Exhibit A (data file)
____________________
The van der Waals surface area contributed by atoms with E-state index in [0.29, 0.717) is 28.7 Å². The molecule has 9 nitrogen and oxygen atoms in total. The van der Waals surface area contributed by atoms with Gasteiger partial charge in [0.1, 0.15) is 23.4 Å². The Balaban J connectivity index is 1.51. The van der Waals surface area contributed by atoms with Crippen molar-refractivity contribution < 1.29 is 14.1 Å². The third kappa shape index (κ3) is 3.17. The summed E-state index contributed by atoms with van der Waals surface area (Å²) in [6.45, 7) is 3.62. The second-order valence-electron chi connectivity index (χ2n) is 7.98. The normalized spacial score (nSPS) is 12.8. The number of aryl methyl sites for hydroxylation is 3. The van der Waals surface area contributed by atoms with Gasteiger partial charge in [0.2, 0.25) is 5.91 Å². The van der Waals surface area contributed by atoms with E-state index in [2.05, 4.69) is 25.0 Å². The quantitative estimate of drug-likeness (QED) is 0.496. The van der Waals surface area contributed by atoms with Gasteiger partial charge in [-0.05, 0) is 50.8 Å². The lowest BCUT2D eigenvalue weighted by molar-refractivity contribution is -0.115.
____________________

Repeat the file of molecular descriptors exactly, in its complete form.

The van der Waals surface area contributed by atoms with E-state index in [0.29, 0.717) is 28.7 Å². The molecule has 9 nitrogen and oxygen atoms in total. The van der Waals surface area contributed by atoms with Gasteiger partial charge in [0.1, 0.15) is 23.4 Å². The Balaban J connectivity index is 1.51. The van der Waals surface area contributed by atoms with Crippen molar-refractivity contribution < 1.29 is 14.1 Å². The third kappa shape index (κ3) is 3.17. The summed E-state index contributed by atoms with van der Waals surface area (Å²) in [6.45, 7) is 3.62. The second-order valence-electron chi connectivity index (χ2n) is 7.98. The normalized spacial score (nSPS) is 12.8. The number of aryl methyl sites for hydroxylation is 3. The van der Waals surface area contributed by atoms with Gasteiger partial charge in [0.2, 0.25) is 5.91 Å². The van der Waals surface area contributed by atoms with E-state index in [2.05, 4.69) is 25.0 Å². The quantitative estimate of drug-likeness (QED) is 0.496. The van der Waals surface area contributed by atoms with Gasteiger partial charge in [-0.05, 0) is 50.8 Å². The lowest BCUT2D eigenvalue weighted by molar-refractivity contribution is -0.115.